I do want to be careful not to over-exalt mothers. Motherhood does not put us on some kind of exalted, saint-like plane. Rather, I think it keeps us very rooted down to humility. It calls us to be like Jesus and also exposes how much we are not like Jesus. It reveals our very great need.

I know many amazing mothers and no, they’re not super-heroes or saints. The truth is they’re all just very ordinary people doing their best to be faithful in very ordinary ways because they have an extraordinary love for their children.

So, moms, I say to you on this Mother’s Day, keep going. Keep loving. Keep giving. Keep serving. Keep giving yourself grace when you fall short. I know you sacrifice constantly for your children and you are allowed to say that. Your sacrifices are real and your sacrifices are seen, by God, by your children, and by the world. And your sacrifices are absolutely, 100% worth it.

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Is God Anti-Pleasure?

Pleasure and holiness are not things we normally think about in the same category. Pleasure is about doing whatever you want. Holiness is about abstaining and restraining. Pleasure is about freedom from rules. Holiness is about burdensome adherence to the rules.  Pleasure and holiness by definition, must be at odds.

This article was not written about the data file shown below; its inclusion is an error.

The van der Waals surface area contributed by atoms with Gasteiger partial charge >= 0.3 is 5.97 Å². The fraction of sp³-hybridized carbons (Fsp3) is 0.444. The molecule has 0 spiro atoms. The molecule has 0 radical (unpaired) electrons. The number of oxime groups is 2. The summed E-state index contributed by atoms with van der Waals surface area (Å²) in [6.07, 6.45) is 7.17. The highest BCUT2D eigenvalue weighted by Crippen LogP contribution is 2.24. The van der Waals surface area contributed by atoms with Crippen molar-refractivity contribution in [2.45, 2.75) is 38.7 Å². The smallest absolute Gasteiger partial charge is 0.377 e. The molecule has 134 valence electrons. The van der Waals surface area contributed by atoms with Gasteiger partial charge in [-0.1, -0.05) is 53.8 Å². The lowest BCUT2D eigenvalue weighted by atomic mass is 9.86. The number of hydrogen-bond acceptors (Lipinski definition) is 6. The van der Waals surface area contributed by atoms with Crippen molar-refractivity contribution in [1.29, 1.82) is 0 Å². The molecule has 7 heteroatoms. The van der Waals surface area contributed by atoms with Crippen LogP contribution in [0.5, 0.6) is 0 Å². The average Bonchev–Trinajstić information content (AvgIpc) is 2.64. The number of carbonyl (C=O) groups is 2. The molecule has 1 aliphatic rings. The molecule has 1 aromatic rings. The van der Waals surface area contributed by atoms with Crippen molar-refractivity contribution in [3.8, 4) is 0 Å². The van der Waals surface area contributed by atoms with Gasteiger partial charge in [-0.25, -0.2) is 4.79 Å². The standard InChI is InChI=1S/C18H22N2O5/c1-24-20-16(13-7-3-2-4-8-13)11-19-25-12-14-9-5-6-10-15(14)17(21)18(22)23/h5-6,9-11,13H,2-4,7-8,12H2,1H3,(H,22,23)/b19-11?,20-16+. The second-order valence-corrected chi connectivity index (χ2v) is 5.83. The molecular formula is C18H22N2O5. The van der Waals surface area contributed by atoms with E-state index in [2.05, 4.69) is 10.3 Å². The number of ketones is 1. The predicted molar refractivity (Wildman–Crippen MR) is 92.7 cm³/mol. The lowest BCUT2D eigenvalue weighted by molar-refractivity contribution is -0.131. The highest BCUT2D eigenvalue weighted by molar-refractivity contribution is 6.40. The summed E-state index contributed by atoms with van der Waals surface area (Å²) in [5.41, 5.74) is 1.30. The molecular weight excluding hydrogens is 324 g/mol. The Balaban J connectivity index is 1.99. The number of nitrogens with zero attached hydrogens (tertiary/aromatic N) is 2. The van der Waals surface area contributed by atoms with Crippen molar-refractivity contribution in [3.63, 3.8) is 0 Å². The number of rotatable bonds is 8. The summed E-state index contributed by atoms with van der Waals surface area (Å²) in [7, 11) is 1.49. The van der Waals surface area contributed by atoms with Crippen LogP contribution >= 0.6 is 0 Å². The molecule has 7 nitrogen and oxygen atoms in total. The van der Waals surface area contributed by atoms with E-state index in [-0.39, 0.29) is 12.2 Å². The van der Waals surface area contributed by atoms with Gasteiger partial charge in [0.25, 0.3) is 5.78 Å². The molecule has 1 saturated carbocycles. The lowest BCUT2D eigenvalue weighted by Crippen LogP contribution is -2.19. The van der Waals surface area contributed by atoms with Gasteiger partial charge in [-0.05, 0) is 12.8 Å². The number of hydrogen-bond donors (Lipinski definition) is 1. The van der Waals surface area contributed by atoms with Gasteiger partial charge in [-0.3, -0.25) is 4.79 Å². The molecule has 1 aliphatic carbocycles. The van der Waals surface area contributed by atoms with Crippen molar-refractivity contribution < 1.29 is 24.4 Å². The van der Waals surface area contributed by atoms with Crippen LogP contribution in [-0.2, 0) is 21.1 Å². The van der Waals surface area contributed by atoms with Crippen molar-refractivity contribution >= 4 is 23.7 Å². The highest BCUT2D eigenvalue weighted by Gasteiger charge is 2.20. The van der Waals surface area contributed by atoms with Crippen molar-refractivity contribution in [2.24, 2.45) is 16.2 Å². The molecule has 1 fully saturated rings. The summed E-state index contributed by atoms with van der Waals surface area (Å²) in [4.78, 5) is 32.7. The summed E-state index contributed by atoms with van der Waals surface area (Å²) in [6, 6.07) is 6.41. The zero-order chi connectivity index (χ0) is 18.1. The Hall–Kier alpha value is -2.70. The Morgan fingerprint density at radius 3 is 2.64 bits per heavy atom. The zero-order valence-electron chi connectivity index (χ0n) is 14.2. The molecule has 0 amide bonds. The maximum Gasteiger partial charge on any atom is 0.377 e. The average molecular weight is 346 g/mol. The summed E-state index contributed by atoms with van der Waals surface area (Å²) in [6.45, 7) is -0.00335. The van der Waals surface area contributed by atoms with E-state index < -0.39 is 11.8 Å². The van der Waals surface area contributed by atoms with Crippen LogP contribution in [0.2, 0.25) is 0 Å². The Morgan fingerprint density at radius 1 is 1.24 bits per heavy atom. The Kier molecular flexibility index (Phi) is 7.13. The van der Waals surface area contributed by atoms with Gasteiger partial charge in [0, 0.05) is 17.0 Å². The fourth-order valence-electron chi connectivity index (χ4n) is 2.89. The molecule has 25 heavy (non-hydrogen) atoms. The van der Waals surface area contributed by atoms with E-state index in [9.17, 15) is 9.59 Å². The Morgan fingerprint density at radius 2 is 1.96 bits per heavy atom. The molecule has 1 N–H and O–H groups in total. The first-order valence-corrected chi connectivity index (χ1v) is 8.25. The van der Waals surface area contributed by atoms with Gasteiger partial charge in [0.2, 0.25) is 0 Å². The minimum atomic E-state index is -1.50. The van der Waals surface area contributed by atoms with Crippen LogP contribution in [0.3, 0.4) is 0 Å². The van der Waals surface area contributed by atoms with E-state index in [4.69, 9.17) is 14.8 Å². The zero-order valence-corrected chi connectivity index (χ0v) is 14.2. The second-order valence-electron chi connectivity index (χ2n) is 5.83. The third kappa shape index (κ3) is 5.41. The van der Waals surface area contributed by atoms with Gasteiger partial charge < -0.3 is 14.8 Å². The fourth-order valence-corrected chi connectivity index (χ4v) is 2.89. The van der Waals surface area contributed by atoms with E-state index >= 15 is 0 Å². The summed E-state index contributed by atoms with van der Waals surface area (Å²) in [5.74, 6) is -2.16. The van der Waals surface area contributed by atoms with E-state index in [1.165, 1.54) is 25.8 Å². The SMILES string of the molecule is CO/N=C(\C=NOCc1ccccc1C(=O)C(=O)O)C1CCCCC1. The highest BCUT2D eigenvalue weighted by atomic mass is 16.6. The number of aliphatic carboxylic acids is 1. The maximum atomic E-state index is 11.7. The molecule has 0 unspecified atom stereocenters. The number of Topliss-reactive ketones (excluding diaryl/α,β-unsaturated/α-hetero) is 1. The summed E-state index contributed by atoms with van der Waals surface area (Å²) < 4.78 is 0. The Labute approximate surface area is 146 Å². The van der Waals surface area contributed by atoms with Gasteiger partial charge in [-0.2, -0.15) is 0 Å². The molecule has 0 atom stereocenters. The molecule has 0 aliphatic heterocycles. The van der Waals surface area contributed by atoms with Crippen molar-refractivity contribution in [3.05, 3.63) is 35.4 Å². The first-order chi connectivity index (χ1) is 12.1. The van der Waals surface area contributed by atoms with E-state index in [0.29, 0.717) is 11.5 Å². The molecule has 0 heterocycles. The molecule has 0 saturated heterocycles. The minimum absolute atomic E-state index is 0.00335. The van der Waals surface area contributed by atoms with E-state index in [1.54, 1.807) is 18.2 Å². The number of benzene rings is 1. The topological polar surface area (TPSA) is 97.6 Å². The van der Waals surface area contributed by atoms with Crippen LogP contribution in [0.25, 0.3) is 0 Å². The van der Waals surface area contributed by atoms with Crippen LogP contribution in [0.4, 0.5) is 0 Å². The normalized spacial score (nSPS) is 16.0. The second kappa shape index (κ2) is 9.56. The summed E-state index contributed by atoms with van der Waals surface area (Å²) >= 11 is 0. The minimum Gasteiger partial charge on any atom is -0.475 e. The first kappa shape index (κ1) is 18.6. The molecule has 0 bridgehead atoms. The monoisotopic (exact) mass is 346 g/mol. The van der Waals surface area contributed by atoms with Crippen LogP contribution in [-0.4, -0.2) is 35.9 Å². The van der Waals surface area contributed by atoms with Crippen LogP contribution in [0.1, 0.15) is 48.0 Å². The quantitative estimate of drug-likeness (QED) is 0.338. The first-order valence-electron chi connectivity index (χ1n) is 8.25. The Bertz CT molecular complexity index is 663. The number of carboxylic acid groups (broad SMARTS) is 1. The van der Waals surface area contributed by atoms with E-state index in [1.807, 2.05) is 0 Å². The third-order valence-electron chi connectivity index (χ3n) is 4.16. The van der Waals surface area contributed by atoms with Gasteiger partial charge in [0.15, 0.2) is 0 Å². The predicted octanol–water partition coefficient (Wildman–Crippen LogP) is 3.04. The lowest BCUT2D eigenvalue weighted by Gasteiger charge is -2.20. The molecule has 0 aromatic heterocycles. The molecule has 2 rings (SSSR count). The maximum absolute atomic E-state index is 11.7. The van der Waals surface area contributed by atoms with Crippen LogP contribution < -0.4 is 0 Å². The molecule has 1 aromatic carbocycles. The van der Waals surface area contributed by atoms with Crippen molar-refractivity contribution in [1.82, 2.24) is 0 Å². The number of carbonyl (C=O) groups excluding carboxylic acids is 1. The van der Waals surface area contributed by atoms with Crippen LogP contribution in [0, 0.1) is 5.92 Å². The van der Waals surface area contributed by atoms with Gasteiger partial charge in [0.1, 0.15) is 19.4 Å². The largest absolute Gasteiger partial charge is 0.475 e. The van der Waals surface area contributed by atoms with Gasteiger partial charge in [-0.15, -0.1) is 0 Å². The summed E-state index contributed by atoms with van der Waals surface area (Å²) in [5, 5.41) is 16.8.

However, I would suggest that these are mistaken understandings of pleasure and holiness that stem from a fundamentally and tragically warped view of God which has pervaded our society and even sometimes, the Church itself. It is the view that God is boring and He wants us to be boring too, that He delights in giving us rules just to keep us from enjoying all the things this world has to offer. To choose a life of holiness is to forego the life of pleasure. The truth I have come to realize and delight in is that this is fundamentally false. In fact, what Scripture teaches us about God is the exact opposite.

Consider the status of man before the Fall. Adam and Eve were brought to life and it was abundant life. They found themselves in a verdant garden, full of all kinds of delicious fruit to taste and beautiful plants and creatures to behold. Above all, they were given each other, companions to love and enjoy for life. And God had equipped them with all the sensory organs they needed to experience all the wonderful things the garden and each other had to offer.